A fish with butterflies is served on a white plate with a brown rim, filled with red sauce and garnished with green herbs.

Al Pastor Branzino in Ensenada.
Adam Friedlander/Ensenada

Welsh Rarebit at Lord’s: I honestly never enjoyed this British pub staple until I started eating at Lord’s. Chef Ed Szymanski doesn’t so much garnish the bread with cheese sauce as he turns a disk of sourdough into a flow-through mechanism for a dense, savory pudding. The concoction of cheddar, mustard, marmite, and Guinness looks as pretty as a mudslide, except this treat is packed with all sorts of umami. Squirt some Worcestershire on top to tame the pungent cheese with a sweet maltiness, then let the anchovy shock you with brine on top. 506 LaGuardia Place, off Bleecker Street, Greenwich Village

Curried Oxtail Pizza at Cuts & Slices: New York slice pizza generally exists within a tight bond of creativity. Toppings tend to lean in Italian and American directions. At Cuts & Slices, however, Randy Mclaren goes all the way to the Caribbean and sends out spicy jerk chicken and jerk shrimp slices. His curried oxtail pies are particularly masterful: a canopy of spices turns the white slice forest green, while the gelatinous beef provides a gooey bite. 93 Howard Avenue, near Halsey Street, Bed Stuy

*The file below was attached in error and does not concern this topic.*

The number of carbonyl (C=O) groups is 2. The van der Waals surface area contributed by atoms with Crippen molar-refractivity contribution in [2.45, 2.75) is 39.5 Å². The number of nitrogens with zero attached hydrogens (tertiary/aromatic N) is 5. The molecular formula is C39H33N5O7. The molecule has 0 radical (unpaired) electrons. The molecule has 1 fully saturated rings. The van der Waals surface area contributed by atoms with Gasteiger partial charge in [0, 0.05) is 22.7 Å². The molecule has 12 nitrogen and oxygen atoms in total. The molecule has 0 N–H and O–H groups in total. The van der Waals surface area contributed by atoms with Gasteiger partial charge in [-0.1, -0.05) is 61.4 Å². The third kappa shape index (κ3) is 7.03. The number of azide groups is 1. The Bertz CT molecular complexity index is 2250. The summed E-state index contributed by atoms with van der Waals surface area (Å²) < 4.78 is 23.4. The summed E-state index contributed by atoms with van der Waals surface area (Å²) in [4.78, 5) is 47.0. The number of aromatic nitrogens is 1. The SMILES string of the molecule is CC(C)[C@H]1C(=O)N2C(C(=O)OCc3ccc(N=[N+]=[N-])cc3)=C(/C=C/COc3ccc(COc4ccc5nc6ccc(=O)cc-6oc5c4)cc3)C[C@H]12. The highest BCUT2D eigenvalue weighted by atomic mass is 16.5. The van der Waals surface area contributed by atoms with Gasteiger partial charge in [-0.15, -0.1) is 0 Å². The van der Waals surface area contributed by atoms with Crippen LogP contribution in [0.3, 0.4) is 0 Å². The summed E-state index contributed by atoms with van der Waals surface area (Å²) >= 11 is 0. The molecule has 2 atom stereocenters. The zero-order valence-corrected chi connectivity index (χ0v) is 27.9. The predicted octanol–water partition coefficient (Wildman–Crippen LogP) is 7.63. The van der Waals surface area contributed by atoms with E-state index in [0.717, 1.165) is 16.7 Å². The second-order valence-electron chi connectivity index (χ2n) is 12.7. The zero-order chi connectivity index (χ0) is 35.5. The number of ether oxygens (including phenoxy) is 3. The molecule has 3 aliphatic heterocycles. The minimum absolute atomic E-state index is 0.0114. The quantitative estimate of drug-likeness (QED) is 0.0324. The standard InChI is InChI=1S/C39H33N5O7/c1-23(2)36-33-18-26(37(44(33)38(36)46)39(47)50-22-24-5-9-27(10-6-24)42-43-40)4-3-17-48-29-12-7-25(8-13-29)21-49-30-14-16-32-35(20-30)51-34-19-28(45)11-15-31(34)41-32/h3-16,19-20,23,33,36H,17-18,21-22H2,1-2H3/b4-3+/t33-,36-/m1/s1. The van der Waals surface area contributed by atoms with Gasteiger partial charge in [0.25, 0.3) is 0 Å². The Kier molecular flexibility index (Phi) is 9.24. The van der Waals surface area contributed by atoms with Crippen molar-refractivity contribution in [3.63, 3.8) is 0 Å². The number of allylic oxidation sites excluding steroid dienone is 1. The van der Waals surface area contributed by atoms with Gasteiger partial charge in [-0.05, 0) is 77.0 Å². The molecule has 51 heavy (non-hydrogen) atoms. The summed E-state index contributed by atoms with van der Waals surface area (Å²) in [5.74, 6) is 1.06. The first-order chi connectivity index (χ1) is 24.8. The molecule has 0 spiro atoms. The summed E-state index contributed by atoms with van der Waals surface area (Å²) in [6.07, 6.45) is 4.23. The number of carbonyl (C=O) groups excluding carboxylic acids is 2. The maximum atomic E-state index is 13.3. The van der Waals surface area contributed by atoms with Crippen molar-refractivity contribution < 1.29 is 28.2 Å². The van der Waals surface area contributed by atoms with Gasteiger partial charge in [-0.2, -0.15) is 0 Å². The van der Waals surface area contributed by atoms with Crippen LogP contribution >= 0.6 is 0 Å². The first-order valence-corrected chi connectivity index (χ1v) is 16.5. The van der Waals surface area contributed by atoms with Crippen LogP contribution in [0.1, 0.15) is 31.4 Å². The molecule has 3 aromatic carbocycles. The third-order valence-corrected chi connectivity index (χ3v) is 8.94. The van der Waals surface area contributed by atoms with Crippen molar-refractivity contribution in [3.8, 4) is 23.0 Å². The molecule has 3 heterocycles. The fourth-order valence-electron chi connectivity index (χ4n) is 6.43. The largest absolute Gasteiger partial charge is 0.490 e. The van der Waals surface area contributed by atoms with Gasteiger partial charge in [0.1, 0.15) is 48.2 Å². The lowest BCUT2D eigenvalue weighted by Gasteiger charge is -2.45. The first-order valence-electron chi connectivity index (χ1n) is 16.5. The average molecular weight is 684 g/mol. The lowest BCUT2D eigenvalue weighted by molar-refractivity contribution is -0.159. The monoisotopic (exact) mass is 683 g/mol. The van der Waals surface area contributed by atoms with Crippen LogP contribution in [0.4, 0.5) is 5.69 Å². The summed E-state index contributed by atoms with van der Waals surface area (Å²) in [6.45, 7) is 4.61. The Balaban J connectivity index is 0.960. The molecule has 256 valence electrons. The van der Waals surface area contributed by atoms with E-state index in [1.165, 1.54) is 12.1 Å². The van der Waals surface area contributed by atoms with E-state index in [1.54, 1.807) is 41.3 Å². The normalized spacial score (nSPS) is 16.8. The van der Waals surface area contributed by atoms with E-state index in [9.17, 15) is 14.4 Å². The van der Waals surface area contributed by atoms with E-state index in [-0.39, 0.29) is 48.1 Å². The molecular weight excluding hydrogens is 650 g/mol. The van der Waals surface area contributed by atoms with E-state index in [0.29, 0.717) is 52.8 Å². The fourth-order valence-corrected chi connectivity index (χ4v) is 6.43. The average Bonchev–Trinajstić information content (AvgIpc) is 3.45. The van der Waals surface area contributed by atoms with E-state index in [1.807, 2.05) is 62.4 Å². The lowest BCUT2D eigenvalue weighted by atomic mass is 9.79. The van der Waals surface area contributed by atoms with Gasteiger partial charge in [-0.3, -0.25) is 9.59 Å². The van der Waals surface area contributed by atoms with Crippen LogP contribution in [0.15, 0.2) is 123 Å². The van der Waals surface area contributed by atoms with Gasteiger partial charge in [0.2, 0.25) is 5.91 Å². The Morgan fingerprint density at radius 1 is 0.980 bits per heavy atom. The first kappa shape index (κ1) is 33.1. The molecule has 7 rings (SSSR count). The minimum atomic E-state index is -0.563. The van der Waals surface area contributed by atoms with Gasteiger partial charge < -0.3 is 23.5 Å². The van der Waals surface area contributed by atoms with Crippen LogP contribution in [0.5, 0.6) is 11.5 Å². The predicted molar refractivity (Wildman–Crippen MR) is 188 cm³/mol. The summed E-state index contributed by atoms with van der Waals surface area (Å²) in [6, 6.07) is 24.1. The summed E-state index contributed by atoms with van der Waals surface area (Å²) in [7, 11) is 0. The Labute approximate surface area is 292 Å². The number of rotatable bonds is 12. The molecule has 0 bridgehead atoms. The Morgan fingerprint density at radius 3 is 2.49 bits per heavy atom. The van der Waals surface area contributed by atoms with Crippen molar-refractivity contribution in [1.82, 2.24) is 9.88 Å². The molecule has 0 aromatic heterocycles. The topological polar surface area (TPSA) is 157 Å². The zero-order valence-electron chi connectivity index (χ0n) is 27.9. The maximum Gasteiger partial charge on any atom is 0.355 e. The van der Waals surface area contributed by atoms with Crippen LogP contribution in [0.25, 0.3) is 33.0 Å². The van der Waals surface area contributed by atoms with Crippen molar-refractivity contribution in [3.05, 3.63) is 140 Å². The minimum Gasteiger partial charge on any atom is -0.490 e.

White pizza at Fini: A typical pizzeria in the tri-state area makes a white pie with ricotta and mozzarella. But Sean Feeney and pizzaiolo Will Unseld do something very different here, slathering each slice with parmesan fontina — essentially white nacho sauce. Lemon zest freshens up the cheesy funk, and while the $5.25 slice is rich, the pizza never feels heavy. 305 Bedford Avenue, near South Second Street, Williamsburg

Three rainbow colored rectangular cubes of lapis sagu arranged on a banana leaf.

Rainbow Lapis by Lady Wong.
Dan Ahn/Esser NY

Foie Gras at the Corner Bar: I don’t eat foie gras more than a few times a year, but I’m glad that the foie gras ban ensures that New Yorkers can continue to enjoy fatty duck livers across the city — and especially at the Corner Bar. Imagine imagine this version as a deconstructed sandwich. The bouncy head cheese is the meat; The foie stands for the mayo, and there’s a nice brioche on the side to whip it all together. 60 Canal Street, near Allen Street, Lower East Side